Officials within the foreign-exchange arm of China’s central bank recently met with Australian regional governments to discuss buying their bonds, people familiar with the matter said.
The securities – known as semi-government – are issued by state debt offices in Australia to help fund infrastructure and public-spending programmes. The officials from the State Administration of Foreign Exchange, or SAFE, which oversees the allocation of $3.2 trillion of reserves for the People’s Bank of China, met with funding agencies in New South Wales and Victoria state in May, said the people who asked not to be identified.
“They are actively interested in the semis market,” said one of the people with direct knowledge of the visit.
SAFE didn’t immediately respond to a request for comment.
SAFE is increasingly looking for higher returns on its reserves amid sluggish growth funds held in low-yielding assets such as US government bonds. The Wall Street Journal recently reported that SAFE has committed $500 million to a real-estate fund managed by Blackstone Group LP in search of the better returns. government bonds, cash and other liquid assets still make up for the bulk of SAFE’s reserves.
Australian 10-year state bonds yield around 4.0 percent, compared with 1.51 percent for US government 10-year Treasury’s and 3.11 percent for sovereign Australian notes.
New South Wales, Victoria and Western Australia states are all rated triple-A by the major ratings firms, while Queensland lost the top rating in 2009 and South Australia was recently downgraded by Standard & Poor’s. Around 233 billion Australian dollars (US$245 billion) of central government securities are on issue, compared with around A$218 billion for the country’s states.
But foreign demand for state debt has lagged behind that of its federal counterpart, where offshore holdings have soared in recent years to hit a record 80 percent. By contrast, only around 45 percent of state bonds are held offshore.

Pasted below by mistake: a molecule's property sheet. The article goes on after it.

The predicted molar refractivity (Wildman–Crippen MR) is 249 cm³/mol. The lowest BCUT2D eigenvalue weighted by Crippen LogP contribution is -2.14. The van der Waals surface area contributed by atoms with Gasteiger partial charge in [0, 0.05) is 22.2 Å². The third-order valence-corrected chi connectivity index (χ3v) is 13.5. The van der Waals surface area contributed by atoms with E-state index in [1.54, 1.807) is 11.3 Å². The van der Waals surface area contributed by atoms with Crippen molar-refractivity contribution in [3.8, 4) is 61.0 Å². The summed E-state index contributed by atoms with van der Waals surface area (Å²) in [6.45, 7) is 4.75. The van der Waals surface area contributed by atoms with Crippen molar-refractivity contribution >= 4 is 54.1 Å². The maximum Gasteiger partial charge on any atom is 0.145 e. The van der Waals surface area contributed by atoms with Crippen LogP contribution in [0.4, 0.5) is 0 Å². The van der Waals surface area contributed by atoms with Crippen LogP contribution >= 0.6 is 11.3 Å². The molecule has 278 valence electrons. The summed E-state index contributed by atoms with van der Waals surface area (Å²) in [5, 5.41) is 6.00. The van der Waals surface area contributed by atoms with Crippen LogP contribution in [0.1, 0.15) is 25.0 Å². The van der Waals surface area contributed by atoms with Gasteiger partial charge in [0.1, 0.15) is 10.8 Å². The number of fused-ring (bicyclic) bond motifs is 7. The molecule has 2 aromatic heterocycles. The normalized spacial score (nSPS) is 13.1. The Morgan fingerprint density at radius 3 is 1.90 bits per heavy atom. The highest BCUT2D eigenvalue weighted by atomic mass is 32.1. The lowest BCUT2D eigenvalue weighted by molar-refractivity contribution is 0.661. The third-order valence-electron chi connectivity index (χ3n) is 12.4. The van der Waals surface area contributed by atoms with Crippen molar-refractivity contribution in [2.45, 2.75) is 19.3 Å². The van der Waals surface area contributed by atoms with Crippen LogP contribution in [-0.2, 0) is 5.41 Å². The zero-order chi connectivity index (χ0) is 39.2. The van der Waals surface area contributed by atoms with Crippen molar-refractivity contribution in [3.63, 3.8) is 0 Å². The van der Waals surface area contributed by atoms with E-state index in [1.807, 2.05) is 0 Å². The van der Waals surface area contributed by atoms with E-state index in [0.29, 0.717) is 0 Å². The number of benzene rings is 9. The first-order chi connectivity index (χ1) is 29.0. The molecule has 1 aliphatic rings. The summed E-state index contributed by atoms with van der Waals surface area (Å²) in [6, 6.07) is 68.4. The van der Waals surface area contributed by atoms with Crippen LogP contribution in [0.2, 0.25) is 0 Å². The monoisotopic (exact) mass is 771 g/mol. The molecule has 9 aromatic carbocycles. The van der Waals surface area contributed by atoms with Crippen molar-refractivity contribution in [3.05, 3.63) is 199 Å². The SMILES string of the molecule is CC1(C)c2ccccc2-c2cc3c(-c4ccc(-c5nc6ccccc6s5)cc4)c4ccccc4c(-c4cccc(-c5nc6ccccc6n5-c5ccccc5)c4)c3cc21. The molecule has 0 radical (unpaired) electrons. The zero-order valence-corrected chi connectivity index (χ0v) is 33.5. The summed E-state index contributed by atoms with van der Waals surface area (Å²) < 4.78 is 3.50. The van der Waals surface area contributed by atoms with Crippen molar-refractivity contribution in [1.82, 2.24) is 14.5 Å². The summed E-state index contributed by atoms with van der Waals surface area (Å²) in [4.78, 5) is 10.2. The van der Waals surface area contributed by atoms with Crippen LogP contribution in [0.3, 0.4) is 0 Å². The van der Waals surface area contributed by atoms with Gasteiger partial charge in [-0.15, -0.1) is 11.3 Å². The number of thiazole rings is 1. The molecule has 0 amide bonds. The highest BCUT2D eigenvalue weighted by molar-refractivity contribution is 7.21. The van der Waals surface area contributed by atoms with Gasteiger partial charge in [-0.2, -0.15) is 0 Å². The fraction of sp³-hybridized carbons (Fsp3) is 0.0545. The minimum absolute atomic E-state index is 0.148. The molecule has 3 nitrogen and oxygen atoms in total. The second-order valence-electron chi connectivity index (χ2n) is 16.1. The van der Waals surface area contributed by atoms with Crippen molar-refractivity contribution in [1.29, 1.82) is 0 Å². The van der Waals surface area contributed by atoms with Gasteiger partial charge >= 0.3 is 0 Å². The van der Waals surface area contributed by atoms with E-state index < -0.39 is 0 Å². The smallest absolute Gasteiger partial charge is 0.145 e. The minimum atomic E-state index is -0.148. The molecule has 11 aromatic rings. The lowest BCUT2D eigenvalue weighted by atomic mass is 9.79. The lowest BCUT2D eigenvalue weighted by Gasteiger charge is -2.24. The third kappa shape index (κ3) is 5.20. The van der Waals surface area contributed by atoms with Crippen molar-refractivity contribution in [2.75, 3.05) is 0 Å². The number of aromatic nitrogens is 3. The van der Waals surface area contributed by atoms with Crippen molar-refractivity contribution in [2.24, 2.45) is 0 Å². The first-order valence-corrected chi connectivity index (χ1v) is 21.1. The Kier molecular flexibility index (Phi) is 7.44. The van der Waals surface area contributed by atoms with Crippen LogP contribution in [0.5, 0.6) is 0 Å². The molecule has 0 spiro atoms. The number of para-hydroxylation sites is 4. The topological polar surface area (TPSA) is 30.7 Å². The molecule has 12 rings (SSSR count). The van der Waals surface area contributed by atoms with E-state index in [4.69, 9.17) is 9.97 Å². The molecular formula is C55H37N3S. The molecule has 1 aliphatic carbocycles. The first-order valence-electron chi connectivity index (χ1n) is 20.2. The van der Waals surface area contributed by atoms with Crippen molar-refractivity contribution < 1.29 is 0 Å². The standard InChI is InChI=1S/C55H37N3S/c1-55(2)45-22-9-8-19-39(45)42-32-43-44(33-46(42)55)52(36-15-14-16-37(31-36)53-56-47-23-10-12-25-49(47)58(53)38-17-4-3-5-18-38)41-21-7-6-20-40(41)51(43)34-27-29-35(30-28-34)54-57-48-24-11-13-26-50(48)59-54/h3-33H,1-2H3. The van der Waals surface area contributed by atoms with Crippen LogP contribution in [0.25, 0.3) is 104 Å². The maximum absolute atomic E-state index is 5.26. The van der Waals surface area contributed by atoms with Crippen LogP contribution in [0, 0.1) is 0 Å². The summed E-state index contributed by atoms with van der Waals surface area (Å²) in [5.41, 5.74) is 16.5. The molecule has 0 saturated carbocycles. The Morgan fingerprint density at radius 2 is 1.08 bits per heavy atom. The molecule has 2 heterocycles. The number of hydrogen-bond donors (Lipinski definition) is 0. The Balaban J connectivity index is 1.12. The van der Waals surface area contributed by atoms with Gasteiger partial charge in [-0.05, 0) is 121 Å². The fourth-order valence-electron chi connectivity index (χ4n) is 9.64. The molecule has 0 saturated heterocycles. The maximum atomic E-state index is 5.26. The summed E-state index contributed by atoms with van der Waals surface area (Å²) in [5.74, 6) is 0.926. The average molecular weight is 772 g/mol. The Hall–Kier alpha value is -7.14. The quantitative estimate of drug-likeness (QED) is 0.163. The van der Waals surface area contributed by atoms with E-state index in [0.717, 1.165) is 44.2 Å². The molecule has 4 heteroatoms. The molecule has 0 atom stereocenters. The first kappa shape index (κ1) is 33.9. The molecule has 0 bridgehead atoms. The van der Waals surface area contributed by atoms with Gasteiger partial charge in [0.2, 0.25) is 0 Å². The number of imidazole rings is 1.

Traders say SAFE is already buying Australian dollar-denominated Kangaroo bonds issued by offshore supranational borrowers. Borrowers such as the African Development Bank, the Nordic Investment Bank and Canadian Province of Manitoba are among issuers to have recently offered Aussie dollar paper.
The Chinese reserves manager, the world’s largest, has for a long time, say traders, been an active buyer of debt issued by the Australian federal government, and its move toward the investment-grade sub-sovereign asset class in Australia reflects a growing hunt for yield amid a declining pool of top rated borrowers.
“They are closer to that investment decision than they have been and you can imagine what that means when it occurs,” said another person familiar with the matter.
China’s growing interest in Australia semi-government bonds comes as the nation’s investment in the country attracts growing political scrutiny. Opposition leader Tony Abbott caused a political row last week when he described Chinese investment in Australia as being “complicated”.
In the fiscal year ending 2011, China was the third-largest source of inbound investment into Australia, behind the UK and US, the two biggest foreign buyers, according to Australia’s Foreign Investment Review Board.
SAFE has expressed interest in Australian state bonds previously but China hasn’t been active in the semis market since at least around the onset of the global financial crisis, said one of the people with knowledge of Safe’s interest.
A full public register on foreign holdings isn’t available.
The move by SAFE would be another sign of the growing financial links between Australia and its biggest trading partner China. Officials from both countries are currently negotiating whether the Aussie dollar can become the third currency directly convertible into the yuan.
Beijing’s interest in state debt fits with a growing theme of interest from Asia-based central banks and sovereign-wealth funds, a process that can take time as investors seek mandate changes and permission to buy.
Already, investors from South America to Russia are piling into Australia’s federal bonds, a trend that accelerated sharply in 2011 as Europe’s crisis deepened. Some of that demand reflects diversification but some is also a rebalancing of growing reserves.
Analysts say the move away from US dollar has slowed in recent months, but still strong buying of Australia’s bonds is a reason the Australian dollar continues to trade around historic highs. -By Enda Curran